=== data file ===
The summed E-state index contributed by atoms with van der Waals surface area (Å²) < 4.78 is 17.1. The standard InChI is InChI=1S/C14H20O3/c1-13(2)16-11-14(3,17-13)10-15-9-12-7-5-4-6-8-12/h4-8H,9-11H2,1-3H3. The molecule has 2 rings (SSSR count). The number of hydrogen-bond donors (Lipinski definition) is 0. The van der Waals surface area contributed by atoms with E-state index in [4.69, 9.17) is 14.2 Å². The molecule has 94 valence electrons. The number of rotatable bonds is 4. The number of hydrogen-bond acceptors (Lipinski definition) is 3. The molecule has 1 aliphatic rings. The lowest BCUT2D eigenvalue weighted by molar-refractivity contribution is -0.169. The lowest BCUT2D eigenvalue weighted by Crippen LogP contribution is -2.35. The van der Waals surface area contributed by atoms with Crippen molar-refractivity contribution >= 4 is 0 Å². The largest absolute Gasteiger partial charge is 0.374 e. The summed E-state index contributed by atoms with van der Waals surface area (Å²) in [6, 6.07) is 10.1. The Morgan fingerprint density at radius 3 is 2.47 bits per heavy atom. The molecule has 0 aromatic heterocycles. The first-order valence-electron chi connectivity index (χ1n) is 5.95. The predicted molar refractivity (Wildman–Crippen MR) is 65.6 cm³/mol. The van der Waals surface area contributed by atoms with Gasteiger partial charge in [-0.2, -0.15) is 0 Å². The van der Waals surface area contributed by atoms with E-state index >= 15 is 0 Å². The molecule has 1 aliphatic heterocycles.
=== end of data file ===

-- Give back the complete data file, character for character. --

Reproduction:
The summed E-state index contributed by atoms with van der Waals surface area (Å²) < 4.78 is 17.1. The standard InChI is InChI=1S/C14H20O3/c1-13(2)16-11-14(3,17-13)10-15-9-12-7-5-4-6-8-12/h4-8H,9-11H2,1-3H3. The molecule has 2 rings (SSSR count). The number of hydrogen-bond donors (Lipinski definition) is 0. The van der Waals surface area contributed by atoms with E-state index in [4.69, 9.17) is 14.2 Å². The molecule has 94 valence electrons. The number of rotatable bonds is 4. The number of hydrogen-bond acceptors (Lipinski definition) is 3. The molecule has 1 aliphatic rings. The lowest BCUT2D eigenvalue weighted by molar-refractivity contribution is -0.169. The lowest BCUT2D eigenvalue weighted by Crippen LogP contribution is -2.35. The van der Waals surface area contributed by atoms with Crippen molar-refractivity contribution >= 4 is 0 Å². The largest absolute Gasteiger partial charge is 0.374 e. The summed E-state index contributed by atoms with van der Waals surface area (Å²) in [6, 6.07) is 10.1. The Morgan fingerprint density at radius 3 is 2.47 bits per heavy atom. The molecule has 0 aromatic heterocycles. The first-order valence-electron chi connectivity index (χ1n) is 5.95. The predicted molar refractivity (Wildman–Crippen MR) is 65.6 cm³/mol. The van der Waals surface area contributed by atoms with Gasteiger partial charge in [-0.2, -0.15) is 0 Å². The van der Waals surface area contributed by atoms with E-state index >= 15 is 0 Å². The molecule has 1 aliphatic heterocycles.